By Catherine Wagley
By Catherine Wagley
By Wendy Gilmartin
By Jennifer Swann
By Claire de Dobay Rifelj
By L.A. Weekly critics
By Catherine Wagley
By Zachary Pincus-Roth
“Hi. I’m Mandy, and I was a teenage quitter. An eternal Virgo, I’m a type-A, planning, list-making, proactive doer. Or maybe not so much of a doer as a starter.” Mandy Kaplan is sitting at her dining-room table in Studio City, reading from notes. In front of her is a Casio keyboard. Mandy is about to play some songs for us. They are songs she wrote in junior high. And they’re terrible. She used to gather her family ’round the piano and force them to hear her compositions, despite the fact that they’re all unfinished. “I had heard that Debbie Gibson wrote a hundred songs by age 16,” Mandy says. “And I wanted to do the same thing. I started three, and, well, didn’t really finish any of them.” In a few weeks, Mandy will perform her 2.25 childhood songs at Mortified, the ongoing live show where people read diaries, love letters, homework or other painfully honest expressions from their youth that were never meant to be seen by eager, sold-out audiences. Dave Nadelberg, the creator and producer of Mortified, is sitting with Mandy, guiding her through the tragicomic process of preparing one’s embarrassing adolescence for public display.
“So you were a quitter,” says Nadelberg, or Dave, as he’s known. Dave’s trying to help develop Mandy’s Mortified narrative. “But what else? Did you want to be a closer? That’s what we need to convey. We all have goals. What was yours?”
Mandy sits back a minute, pondering her teenage motivations. “The thing about Dave,” Mandy says, “is that he comes in your living room and makes you want to spill your guts.”
“I’m just trying to hold your hand,” Dave says. “I know what you’re going through. I’ve done it myself.”
The origin of Mortified, in fact, was a letter Dave found in a box at his parents’ house. “It was a secret-admirer-type love letter,” Dave says. “I was trying to sell my 15-year-old self to a girl.” The letter was supposed to be comical but sensitive. He referred to ninjas and tampons. It was pathetic. It was ridiculous. It was mortifying. What’s more, there were clearly other drafts of this letter. It was a work in progress. “I had forgotten about it entirely,” Dave says. “It was funny as the work of an idiot, the idiot I once was. And that told me a lot about myself. Somehow I knew then I wanted to put this onstage.”
That was five years ago. Nine months on and Dave did just that, along with seven other fearless readers, at M Bar in Hollywood. Mortified was an instant hit. Soon, there were two shows monthly in Los Angeles. Two years later, Dave expanded the show to New York. Today, Mortified is in five cities. There have been several hundred shows, almost all at capacity. Packed-in crowds have been entertained by quiveringly affected, unhealthy obsessions with English teachers, love-struck young Republicans, cloying poems about proms, and an excerpt from two years of letters written by a self-described “lonely fat kid” to the fictional television character Mr. Belvedere. The best moments are heartbreakingly familiar and howlingly funny.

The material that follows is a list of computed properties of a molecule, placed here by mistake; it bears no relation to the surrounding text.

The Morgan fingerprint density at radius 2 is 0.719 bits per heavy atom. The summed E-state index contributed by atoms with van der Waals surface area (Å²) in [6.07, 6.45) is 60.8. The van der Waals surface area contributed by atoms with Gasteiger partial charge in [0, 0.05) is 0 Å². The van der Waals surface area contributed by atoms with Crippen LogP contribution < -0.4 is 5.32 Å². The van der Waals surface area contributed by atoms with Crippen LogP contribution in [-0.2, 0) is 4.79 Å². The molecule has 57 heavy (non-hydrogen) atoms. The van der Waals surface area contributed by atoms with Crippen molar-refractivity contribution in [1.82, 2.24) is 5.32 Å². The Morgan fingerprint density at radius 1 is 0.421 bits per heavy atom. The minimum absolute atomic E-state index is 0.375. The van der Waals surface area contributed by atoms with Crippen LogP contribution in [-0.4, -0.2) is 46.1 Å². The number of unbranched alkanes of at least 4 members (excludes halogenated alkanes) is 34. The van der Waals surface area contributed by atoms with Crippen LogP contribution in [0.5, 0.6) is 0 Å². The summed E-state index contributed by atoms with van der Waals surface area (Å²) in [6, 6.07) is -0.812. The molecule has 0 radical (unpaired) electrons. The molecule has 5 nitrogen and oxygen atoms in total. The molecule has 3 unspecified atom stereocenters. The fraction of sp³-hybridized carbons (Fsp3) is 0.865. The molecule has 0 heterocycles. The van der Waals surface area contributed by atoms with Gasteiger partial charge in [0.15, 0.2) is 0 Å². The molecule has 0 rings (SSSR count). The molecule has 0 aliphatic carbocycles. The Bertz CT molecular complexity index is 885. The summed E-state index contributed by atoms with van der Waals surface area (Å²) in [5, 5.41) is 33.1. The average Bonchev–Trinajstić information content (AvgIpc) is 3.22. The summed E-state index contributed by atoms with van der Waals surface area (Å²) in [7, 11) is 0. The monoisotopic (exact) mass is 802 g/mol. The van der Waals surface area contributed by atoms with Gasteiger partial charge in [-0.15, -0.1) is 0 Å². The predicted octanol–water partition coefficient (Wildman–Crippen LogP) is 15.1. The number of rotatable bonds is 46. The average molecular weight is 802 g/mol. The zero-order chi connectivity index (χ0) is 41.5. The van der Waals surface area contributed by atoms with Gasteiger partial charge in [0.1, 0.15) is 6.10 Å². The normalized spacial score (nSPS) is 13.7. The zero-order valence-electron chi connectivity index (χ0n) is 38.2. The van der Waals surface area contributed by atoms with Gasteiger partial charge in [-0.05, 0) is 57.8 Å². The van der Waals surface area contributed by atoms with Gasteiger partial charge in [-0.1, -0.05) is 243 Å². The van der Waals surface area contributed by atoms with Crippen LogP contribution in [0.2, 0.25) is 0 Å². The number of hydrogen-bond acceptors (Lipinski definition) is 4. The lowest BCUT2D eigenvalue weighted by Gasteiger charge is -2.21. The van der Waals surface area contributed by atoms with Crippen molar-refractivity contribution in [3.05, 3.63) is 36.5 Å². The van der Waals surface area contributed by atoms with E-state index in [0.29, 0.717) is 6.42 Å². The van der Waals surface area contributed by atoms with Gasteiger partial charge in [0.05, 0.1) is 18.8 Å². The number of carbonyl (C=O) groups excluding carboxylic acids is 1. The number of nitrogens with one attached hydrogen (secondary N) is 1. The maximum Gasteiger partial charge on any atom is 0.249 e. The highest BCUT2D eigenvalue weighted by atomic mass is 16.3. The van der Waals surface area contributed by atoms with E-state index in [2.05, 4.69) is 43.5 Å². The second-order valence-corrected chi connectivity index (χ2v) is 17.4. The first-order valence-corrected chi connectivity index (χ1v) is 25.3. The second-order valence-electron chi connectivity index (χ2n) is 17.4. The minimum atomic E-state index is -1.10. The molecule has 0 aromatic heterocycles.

With such a recipe for comic success, Mortified has developed a dedicated following and spawned several copycat shows. Dave has developed a Mortified pilot for Comedy Central, an animated short with Baz Luhrmann’s animating partner Bill Barminski, and is about to start a podcast. This month, Mortified expands into hard media: Simon & Schuster is publishing the Mortified book, a 400-page anthology of angst, humor, pain and redemption collected from the live performances. As the movement grows, bigger theaters are necessary, and Dave recently moved the Los Angeles installment of Mortified to King King, which is where Mandy will soon have to set up her little Casio and sing her songs.
“Initially,” Mandy says, “I thought these songs were about my being a bleeding heart. I thought my songs could change the world. But then Dave found out I wasn’t motivated to actually finish them.”
“She cares,” Dave chimes in, “just not enough.”
“At the beginning,” Mandy says, “I took umbrage at that. I thought: I’m not a quitter! But Dave bored in. ‘You mean you never started dating people and broke it off suddenly?’ Yeah, I did that. ‘You never started projects and not finished them?’ Oh, yeah, I did that too. Then Dave discovered that I adopted a black baby from Africa, but only sent money for a year and a half. I had no idea I was a quitter until Mr. Mortified sat at this table and figured it out!”
In this way, Dave’s casting process winds up leading Mortified performers through a kind of retroactive therapy. “Revisiting your high school journals can be an aching journey,” he says. “Sure, it makes people laugh; but every time, people learn something too.” Dave tunnels directly to the most embarrassing things he can find about you — your original words, in their original contexts — and picks out what’s most patronizing, absurd, uncomfortable, and therefore universal. “Just as psychologists are trained to look for those recurring themes in your life,” Dave says, “so does Mortified. Except we do it in 20 minutes.”
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